Those initial Olympic circumstances are something rower Hamish Bond has mulled over after his experience in Beijing with the men's coxless four.

That crew came into the Games as defending world champions and threatened to become just the second New Zealand crew to win in the discipline - the first was in 1984. They failed to make the final.

"The biggest thing between then and now is that Eric [Murray, Bond's partner who was also in the four] and I have better understanding of what makes us go fast. In 2007 we chanced upon a rhythm which snowballed into a terrific result.

"Suddenly in 2008 we weren't sure again. We were searching for that same effect but we lost it and didn't know how to get it back.

"These days, with four more years' experience, it is far more of a feel thing. We're more comfortable and assured. You could assess all the measurements from our GPS data but I could tell you how fast we go based on rhythm. The numbers would merely back that up.

"As a pair [since 2009], we have always raced well [they are unbeaten in international competition]. As a general rule the difference between a good and bad race is not much.

"We've done nothing drastically wrong in the past, why should it be that way now? We are on auto-pilot to a degree.

Bond got value out of a recent presentation by High Performance Sport New Zealand planner Dave Slyfield, who analysed the path to success of every New Zealand gold medallist back to 1984.

"We've learnt a lot from Rob Waddell as a result," Bond says. "He was a meticulous planner. His attention to detail for unexpected scenarios in Sydney has been taken on board. It was the same with Hamish Carter in Athens. He was a lot more relaxed the second time around. "He was too wound up in Sydney. He didn't look forward to racing because he was over-hyped and anxious. You can't pretend the hype's not there but it makes it important to keep to ourselves and place trust in the Rowing New Zealand group."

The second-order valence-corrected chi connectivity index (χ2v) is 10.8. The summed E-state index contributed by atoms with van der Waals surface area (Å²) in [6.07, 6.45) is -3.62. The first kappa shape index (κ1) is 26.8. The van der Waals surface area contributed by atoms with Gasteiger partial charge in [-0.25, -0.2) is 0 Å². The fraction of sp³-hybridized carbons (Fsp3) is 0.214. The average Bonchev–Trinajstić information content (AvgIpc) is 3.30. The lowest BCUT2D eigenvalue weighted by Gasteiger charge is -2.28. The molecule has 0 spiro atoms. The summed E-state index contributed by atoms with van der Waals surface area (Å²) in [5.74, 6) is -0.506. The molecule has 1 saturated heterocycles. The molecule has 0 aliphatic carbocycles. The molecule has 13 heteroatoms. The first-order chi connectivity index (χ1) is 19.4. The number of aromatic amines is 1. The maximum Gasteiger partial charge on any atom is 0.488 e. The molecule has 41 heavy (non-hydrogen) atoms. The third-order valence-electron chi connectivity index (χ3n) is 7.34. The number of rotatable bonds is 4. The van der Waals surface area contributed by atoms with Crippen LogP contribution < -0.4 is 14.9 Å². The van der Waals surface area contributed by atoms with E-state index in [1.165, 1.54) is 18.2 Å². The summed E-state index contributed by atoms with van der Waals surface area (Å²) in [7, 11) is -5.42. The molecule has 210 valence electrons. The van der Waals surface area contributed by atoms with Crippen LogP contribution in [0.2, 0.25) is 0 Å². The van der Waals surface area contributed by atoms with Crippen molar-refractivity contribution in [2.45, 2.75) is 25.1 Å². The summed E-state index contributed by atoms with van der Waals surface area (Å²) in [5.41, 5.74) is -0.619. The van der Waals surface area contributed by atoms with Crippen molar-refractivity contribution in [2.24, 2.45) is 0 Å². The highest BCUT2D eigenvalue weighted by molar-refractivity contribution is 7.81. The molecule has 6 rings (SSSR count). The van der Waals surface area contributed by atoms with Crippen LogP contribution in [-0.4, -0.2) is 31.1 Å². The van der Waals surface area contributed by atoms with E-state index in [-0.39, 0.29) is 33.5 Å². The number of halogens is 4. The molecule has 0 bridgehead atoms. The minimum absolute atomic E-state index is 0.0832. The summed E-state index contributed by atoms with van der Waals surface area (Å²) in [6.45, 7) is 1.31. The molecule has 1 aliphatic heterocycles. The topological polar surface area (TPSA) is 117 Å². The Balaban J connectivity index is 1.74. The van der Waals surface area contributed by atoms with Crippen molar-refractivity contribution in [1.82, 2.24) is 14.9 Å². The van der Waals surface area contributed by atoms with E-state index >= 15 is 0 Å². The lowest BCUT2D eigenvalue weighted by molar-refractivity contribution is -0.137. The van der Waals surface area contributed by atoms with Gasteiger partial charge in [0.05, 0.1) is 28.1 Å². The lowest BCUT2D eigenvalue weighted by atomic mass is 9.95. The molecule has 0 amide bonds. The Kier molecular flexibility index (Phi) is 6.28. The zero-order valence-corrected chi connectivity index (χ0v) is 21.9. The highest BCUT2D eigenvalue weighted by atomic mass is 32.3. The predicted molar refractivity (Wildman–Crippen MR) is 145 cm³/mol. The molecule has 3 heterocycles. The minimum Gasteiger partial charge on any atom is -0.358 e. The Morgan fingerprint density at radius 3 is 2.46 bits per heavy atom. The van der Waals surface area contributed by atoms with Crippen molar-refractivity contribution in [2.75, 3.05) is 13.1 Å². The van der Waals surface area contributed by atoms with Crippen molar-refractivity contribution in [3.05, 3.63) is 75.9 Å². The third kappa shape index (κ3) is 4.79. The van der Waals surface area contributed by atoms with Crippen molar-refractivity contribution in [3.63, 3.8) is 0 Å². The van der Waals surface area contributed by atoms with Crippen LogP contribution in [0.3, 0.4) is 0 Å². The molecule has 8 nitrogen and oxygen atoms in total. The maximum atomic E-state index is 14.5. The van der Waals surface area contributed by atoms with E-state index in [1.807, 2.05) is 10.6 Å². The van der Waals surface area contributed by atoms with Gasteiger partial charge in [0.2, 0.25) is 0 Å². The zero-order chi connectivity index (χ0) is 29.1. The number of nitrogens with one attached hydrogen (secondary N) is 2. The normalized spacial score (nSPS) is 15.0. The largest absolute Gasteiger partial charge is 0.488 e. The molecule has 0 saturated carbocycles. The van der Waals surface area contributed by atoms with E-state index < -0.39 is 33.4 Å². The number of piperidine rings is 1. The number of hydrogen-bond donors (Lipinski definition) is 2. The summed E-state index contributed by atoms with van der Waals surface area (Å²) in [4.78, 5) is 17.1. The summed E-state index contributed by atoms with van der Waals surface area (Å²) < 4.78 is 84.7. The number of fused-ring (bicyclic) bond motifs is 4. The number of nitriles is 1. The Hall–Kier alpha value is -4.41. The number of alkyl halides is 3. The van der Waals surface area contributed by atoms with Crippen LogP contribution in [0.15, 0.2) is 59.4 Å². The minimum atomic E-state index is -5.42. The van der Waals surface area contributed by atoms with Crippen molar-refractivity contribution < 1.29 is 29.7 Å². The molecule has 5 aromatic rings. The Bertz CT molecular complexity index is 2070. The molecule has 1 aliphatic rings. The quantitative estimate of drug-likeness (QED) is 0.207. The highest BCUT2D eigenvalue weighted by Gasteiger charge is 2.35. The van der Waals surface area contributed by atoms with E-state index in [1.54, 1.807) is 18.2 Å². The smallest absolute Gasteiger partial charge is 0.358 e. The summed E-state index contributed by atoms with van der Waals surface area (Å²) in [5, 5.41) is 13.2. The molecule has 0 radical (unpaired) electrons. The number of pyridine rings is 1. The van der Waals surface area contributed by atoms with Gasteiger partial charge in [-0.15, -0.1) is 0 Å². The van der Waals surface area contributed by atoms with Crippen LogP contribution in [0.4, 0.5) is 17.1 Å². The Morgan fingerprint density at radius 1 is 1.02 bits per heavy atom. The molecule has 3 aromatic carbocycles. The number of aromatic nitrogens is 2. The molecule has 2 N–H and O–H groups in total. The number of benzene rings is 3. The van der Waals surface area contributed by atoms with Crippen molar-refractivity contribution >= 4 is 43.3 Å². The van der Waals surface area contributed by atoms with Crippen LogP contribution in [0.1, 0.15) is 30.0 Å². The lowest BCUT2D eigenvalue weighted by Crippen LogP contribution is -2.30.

Psychologist Gary Hermansson will be with the New Zealand team in London and has worked with Kiwi Olympians - including a number of champions - for years. He is set to publish a paper later this year with colleague Ken Hodge in the Journal of Sports Psychology in Action. It is entitled Uncontrollable Outcomes: Managing Expectations at the Olympics.

Hermansson says experience is the antidote to Olympic hoopla: "Athletes get blown away and need a sense of perspective. Those who go in as contenders often get swept up in outcome pressure; the expectations of result from a nation."

Rowers Caroline and Georgina Evers-Swindell went into their second Olympics out of form. The hype that surrounded their win in Athens led to an expectation they'd be double gold medallists.

Six weeks from Beijing, they couldn't even make an A final [at a World Cup regatta]. That might have been embarrassing but it shifted attention from the pressure of gold medal expectation.

They focused on rowing the boat as well as they could and finishing with their heads held high. The rest is history."

- Herald on Sunday